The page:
Cooking Louisiana - No till - peas

No till peas... my father "the inventor" tried this with field peas. I though he was kidding me but low and behold before long, I was out there picking peas. He planted something like a Dixie Lee, the ones I'm doing are purple hull. Dad would also plant the dry Camellia field peas you buy at the grocery, he loved those! Yes he actually planted the ones from the store and they came up.

If you've got a nice sunny spot in your yard, some decent ground, a common lawn grass that doesn't get too tall (St. Augustine is one example) and you want to make a fall crop of peas (not beans) it's not too late but you've got to get started now. Naturally this is for area 9 of the U.S. (southern region). 

Get yourself 4 stakes, some string, pea seeds and fertilizer. Leave the shovel in the shed. Pass your lawnmower over the section you want to plant. Use the stakes and string to mark off your row. The reason it's marked off is so you don't run over it by mistake with the mower. Sprinkle the peas and a little fertilizer in the row (1 lb of peas per 30' row). Walk on the peas to make them fall below the grass towards the soil. Water well, then water every day late in the evening (unless it rains). You've got to keep the ground moist so they can take root.

After about five days you can pull one of the end stakes up and pass your lawn mower over the row (the peas won't be coming up yet). Try not to walk over the row. Place the stake back in place. This is the last time for the lawn mower. In about 10 to 14 days you'll be surprised!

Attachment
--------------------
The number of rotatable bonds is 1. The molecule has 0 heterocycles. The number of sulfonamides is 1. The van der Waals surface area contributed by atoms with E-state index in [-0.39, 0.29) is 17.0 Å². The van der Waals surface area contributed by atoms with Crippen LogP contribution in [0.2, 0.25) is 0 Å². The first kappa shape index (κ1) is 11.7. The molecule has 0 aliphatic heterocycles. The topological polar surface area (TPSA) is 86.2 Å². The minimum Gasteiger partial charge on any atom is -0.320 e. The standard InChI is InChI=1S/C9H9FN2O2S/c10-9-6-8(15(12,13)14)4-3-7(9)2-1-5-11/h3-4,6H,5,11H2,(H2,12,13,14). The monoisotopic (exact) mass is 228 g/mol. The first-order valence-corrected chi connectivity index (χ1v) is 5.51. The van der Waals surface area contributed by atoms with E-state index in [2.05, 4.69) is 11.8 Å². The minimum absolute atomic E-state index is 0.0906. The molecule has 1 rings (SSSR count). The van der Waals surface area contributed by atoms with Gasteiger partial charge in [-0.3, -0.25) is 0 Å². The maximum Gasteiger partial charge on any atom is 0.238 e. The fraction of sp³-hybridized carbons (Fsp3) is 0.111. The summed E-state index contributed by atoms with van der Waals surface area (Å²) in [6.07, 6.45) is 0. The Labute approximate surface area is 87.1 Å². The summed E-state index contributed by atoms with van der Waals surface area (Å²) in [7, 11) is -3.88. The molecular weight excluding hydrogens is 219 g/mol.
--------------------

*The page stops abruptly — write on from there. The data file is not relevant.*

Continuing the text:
Not only do you not have to till you can just run over the dead plants and the end of the season using a mulching attachment and leave the cut plants right there... bingo...fertilizer for next year's crop!

All I have here is one row, naturally you can do more if space allows.

Here's the 1st picture... you can plainly see the pea plants... we'll follow this through the growing season.

Purple hull peas. Purple Hull PeasPlanted August 10th.

August 24th. 

These are planted in a lot that has wild grasses in it. Hopefully the peas will outrun the grass. If you have a regular lawn there should be no problem.

This technique works especially well in the fall because the grass growth starts to slow in late September.

I'll be pulling the stakes up pretty soon since I can see where the peas are and won't run over them with the lawn mower.






Sept. 13th

I had to trim up some of the wild grasses in the open spots.

These boys are doing pretty good so far and a few flowers are starting to show themselves.








I'm almost ready to start picking...

















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